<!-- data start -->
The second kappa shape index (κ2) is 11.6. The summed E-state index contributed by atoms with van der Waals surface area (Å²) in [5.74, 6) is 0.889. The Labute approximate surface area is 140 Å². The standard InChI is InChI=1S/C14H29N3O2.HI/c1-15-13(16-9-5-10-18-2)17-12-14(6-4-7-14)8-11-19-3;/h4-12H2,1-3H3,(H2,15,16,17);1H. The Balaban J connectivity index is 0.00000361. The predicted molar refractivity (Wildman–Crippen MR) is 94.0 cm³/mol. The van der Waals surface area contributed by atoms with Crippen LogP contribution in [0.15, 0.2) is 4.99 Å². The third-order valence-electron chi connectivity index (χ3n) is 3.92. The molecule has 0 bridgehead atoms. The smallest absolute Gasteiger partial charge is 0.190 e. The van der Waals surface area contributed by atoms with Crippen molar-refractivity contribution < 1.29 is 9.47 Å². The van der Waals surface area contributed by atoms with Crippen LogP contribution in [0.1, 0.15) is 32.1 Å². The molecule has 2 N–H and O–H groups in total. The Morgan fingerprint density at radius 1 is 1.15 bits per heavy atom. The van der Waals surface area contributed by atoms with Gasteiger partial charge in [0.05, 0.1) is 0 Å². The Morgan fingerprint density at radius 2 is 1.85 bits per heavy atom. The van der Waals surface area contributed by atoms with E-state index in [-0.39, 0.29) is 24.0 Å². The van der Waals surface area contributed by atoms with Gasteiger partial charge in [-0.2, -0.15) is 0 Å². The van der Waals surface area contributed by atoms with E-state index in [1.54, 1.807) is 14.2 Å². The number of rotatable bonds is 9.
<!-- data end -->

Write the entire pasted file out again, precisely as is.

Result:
The second kappa shape index (κ2) is 11.6. The summed E-state index contributed by atoms with van der Waals surface area (Å²) in [5.74, 6) is 0.889. The Labute approximate surface area is 140 Å². The standard InChI is InChI=1S/C14H29N3O2.HI/c1-15-13(16-9-5-10-18-2)17-12-14(6-4-7-14)8-11-19-3;/h4-12H2,1-3H3,(H2,15,16,17);1H. The Balaban J connectivity index is 0.00000361. The predicted molar refractivity (Wildman–Crippen MR) is 94.0 cm³/mol. The van der Waals surface area contributed by atoms with Crippen LogP contribution in [0.15, 0.2) is 4.99 Å². The third-order valence-electron chi connectivity index (χ3n) is 3.92. The molecule has 0 bridgehead atoms. The smallest absolute Gasteiger partial charge is 0.190 e. The van der Waals surface area contributed by atoms with Crippen molar-refractivity contribution < 1.29 is 9.47 Å². The van der Waals surface area contributed by atoms with Crippen LogP contribution in [0.1, 0.15) is 32.1 Å². The molecule has 2 N–H and O–H groups in total. The Morgan fingerprint density at radius 1 is 1.15 bits per heavy atom. The van der Waals surface area contributed by atoms with Gasteiger partial charge in [0.05, 0.1) is 0 Å². The Morgan fingerprint density at radius 2 is 1.85 bits per heavy atom. The van der Waals surface area contributed by atoms with E-state index in [-0.39, 0.29) is 24.0 Å². The van der Waals surface area contributed by atoms with Gasteiger partial charge in [-0.2, -0.15) is 0 Å². The van der Waals surface area contributed by atoms with E-state index in [1.54, 1.807) is 14.2 Å². The number of rotatable bonds is 9.